Moss adores me, which isn't probably the best should he decide to be over protective. We don't exactly live on a knife edge, he does seem to like almost everyone he meets, however this can never be taken at face value. He is a dog who cannot be trusted. Will never be able to be trusted. So, on his 6th birthday he ought to be thanking his lucky stars that he is still around to appreciate life, I know I do!

Monday, 16 January 2012

coppering and frost

A trip over into Cumbria once again, I hadn't enquired what necessities required doing to the flock but I had presumed a fluke dose would be what was required. I had completely forgotten about the necessity to copper the sheep. It's strange the way the seasons vary so slightly from in-bye and out-bye.

Having recently being assisting to get tups off and setting ewes back to the hill it almost seemed too early to be coppering sheep. A job done half way through pregnancy, or ten weeks from lambing, I had overlooked the fact that some of the flocks I assist throughout the year have earlier seasons than others. There must have been a look of shock when the copper was brought out alongside the fluke dose for this particular flock.

I wont bore you with the reasons for and against the need to copper sheep, it ought to be catalogued on this page http://blog.tarset.co.uk/2010/02/coppering-ewes.html
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I was introduced to a new copper product, as you will see from the above link there are a variety of types, this to me is a new product but one which is undoubtedly designed for the job. The density of the liquid and the strong colour of it had me thinking back. Back many years to the original copper I used to administer to sheep in my early shepherding years. A product produced by "Youngs" which was called Swaycop. It came in individual syringes and was a thick paste which was injected under the skin of the sheep.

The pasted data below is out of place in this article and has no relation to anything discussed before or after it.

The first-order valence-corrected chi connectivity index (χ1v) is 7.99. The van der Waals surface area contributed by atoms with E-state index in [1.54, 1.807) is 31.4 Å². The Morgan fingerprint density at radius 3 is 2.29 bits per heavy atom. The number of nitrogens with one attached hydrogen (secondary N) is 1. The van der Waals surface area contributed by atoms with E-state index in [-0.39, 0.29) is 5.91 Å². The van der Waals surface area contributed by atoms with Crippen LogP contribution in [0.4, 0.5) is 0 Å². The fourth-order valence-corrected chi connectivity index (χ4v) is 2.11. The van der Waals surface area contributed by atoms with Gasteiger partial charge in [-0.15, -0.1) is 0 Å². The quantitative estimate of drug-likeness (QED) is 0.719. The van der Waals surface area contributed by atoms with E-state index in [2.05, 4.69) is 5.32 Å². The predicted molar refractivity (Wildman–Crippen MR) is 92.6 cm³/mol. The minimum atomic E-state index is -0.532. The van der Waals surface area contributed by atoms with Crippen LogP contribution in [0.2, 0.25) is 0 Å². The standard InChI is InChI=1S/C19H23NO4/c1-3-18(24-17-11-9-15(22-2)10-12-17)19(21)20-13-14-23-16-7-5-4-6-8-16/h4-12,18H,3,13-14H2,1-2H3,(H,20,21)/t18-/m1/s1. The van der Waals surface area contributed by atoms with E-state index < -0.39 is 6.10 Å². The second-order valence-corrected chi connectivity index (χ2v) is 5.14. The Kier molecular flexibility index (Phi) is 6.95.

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The above product was also injected under the skin of the sheep (subcutaneous to the intellects out there), by means of an automatic syringe which would draw out the required dose from the attached bottle.

Life wasn't so simple way back in the Swaycop days. Each syringe had to have a needle attached to it, once used the syringe was discarded and another used on the next sheep, boy how we've moved on!

The memory that held strongest in my mind though was the viscosity of the copper used back then, 'twas thick stuff, so thick in fact that it was necessary to keep the syringes in your jeans pockets to keep them warm or the paste wouldn't run through the needle. On really cold frosty days a bucket of hot water sat in the sheep pens and the syringes found themselves chucked in it before being used to give the thick stuff a sporting chance of thinning down and running through the needle - must have been uncomfortable for the sheep having sludge administered under their skin.

Now we have one bottle capable of treating 50 sheep, an automatic syringe, no hot water necessary and not loads of disused syringes lying around at the end of the day - life really has moved on!

On the subject of cold, frosty days......
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that is exactly what the weather is gracing us with at the moment
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It is much appreciated by both man and beast
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Dry underfoot and good, healthy weather